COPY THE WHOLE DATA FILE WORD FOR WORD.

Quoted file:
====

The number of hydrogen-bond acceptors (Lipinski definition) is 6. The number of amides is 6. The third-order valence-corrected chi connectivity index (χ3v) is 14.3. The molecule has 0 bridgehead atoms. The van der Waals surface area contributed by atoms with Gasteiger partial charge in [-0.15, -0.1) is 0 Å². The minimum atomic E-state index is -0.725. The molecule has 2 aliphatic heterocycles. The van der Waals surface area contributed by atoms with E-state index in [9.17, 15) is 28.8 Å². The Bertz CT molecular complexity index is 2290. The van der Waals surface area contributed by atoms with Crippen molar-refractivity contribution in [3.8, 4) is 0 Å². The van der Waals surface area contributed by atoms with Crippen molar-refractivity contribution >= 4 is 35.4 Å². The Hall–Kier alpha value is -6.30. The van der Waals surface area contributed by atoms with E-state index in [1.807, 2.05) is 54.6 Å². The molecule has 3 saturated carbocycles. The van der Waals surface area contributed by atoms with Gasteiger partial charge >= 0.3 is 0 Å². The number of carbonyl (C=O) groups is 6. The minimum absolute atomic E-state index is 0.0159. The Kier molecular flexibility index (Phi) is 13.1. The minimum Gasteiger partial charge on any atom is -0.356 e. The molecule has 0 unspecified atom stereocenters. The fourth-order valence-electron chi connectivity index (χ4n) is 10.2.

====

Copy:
The number of hydrogen-bond acceptors (Lipinski definition) is 6. The number of amides is 6. The third-order valence-corrected chi connectivity index (χ3v) is 14.3. The molecule has 0 bridgehead atoms. The van der Waals surface area contributed by atoms with Gasteiger partial charge in [-0.15, -0.1) is 0 Å². The minimum atomic E-state index is -0.725. The molecule has 2 aliphatic heterocycles. The van der Waals surface area contributed by atoms with E-state index in [9.17, 15) is 28.8 Å². The Bertz CT molecular complexity index is 2290. The van der Waals surface area contributed by atoms with Crippen molar-refractivity contribution in [3.8, 4) is 0 Å². The van der Waals surface area contributed by atoms with Crippen molar-refractivity contribution >= 4 is 35.4 Å². The Hall–Kier alpha value is -6.30. The van der Waals surface area contributed by atoms with E-state index in [1.807, 2.05) is 54.6 Å². The molecule has 3 saturated carbocycles. The van der Waals surface area contributed by atoms with Gasteiger partial charge >= 0.3 is 0 Å². The number of carbonyl (C=O) groups is 6. The minimum absolute atomic E-state index is 0.0159. The Kier molecular flexibility index (Phi) is 13.1. The minimum Gasteiger partial charge on any atom is -0.356 e. The molecule has 0 unspecified atom stereocenters. The fourth-order valence-electron chi connectivity index (χ4n) is 10.2.